The X-32 featured a large chin mounted air intake and a large one piece carbon fiber composite wing, neither of which contributed to the sleek, awe-inspiring look expected from a high tech fighter, though the design does resemble the design of some Unmanned Aerial Vehicles (UAV).
The two X-32 prototypes featured a delta wing design, which was chosen to minimize production manufacturing costs. However, eight months into construction of the prototypes, the JSF's maneuverability and payload requirements were refined at the request of the Navy and Boeing's delta wing design fell short of the new targets.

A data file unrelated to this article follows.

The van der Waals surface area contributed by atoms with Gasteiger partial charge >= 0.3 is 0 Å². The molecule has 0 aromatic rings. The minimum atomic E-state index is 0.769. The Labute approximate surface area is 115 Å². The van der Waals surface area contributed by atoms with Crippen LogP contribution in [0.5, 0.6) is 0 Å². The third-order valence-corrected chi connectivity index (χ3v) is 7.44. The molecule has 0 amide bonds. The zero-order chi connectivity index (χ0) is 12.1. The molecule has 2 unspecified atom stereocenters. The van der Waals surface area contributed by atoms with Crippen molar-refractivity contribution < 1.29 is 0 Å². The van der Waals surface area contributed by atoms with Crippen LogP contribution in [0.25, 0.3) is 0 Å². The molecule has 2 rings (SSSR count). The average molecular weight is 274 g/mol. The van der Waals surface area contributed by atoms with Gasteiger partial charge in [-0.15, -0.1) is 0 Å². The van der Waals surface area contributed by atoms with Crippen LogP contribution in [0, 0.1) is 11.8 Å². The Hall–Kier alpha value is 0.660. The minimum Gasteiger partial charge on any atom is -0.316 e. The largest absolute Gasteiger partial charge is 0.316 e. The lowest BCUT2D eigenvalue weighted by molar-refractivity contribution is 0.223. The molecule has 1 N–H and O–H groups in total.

The first flight of the X-32A (designed for CTOL and carrier trials) took place in September 2000, from Boeing's Palmdale plant to Edwards Air Force Base. The X-32B demonstrated STOVL flight, first flying in March 2001. The X-32 achieved STOVL flight in much the same way as the AV-8B Harrier II with thrust vectoring of the jet and fan exhaust.